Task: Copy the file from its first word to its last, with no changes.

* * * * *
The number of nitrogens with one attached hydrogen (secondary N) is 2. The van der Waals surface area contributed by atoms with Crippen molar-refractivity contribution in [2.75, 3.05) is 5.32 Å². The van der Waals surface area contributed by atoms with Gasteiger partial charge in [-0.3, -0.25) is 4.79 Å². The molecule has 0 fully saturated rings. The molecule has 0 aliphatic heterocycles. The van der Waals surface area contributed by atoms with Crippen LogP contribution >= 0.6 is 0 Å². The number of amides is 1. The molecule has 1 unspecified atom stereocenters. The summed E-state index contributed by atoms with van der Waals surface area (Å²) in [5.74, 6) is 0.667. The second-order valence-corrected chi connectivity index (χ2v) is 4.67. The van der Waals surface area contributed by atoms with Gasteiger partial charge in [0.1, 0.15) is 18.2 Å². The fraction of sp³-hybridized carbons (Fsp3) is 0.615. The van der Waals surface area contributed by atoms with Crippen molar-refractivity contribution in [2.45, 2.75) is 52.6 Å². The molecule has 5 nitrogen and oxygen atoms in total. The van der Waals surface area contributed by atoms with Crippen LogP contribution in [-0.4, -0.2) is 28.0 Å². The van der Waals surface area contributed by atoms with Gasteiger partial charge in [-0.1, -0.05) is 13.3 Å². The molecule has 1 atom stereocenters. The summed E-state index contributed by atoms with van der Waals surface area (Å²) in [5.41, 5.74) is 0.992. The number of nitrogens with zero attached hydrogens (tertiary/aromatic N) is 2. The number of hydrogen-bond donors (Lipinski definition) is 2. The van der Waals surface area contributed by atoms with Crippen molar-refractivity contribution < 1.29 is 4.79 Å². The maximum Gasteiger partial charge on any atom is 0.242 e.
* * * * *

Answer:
The number of nitrogens with one attached hydrogen (secondary N) is 2. The van der Waals surface area contributed by atoms with Crippen molar-refractivity contribution in [2.75, 3.05) is 5.32 Å². The van der Waals surface area contributed by atoms with Gasteiger partial charge in [-0.3, -0.25) is 4.79 Å². The molecule has 0 fully saturated rings. The molecule has 0 aliphatic heterocycles. The van der Waals surface area contributed by atoms with Crippen LogP contribution >= 0.6 is 0 Å². The number of amides is 1. The molecule has 1 unspecified atom stereocenters. The summed E-state index contributed by atoms with van der Waals surface area (Å²) in [5.74, 6) is 0.667. The second-order valence-corrected chi connectivity index (χ2v) is 4.67. The van der Waals surface area contributed by atoms with Gasteiger partial charge in [0.1, 0.15) is 18.2 Å². The fraction of sp³-hybridized carbons (Fsp3) is 0.615. The van der Waals surface area contributed by atoms with Crippen molar-refractivity contribution in [2.45, 2.75) is 52.6 Å². The molecule has 5 nitrogen and oxygen atoms in total. The van der Waals surface area contributed by atoms with Crippen LogP contribution in [-0.4, -0.2) is 28.0 Å². The van der Waals surface area contributed by atoms with Gasteiger partial charge in [-0.1, -0.05) is 13.3 Å². The molecule has 1 atom stereocenters. The summed E-state index contributed by atoms with van der Waals surface area (Å²) in [5.41, 5.74) is 0.992. The number of nitrogens with zero attached hydrogens (tertiary/aromatic N) is 2. The number of hydrogen-bond donors (Lipinski definition) is 2. The van der Waals surface area contributed by atoms with Crippen molar-refractivity contribution < 1.29 is 4.79 Å². The maximum Gasteiger partial charge on any atom is 0.242 e.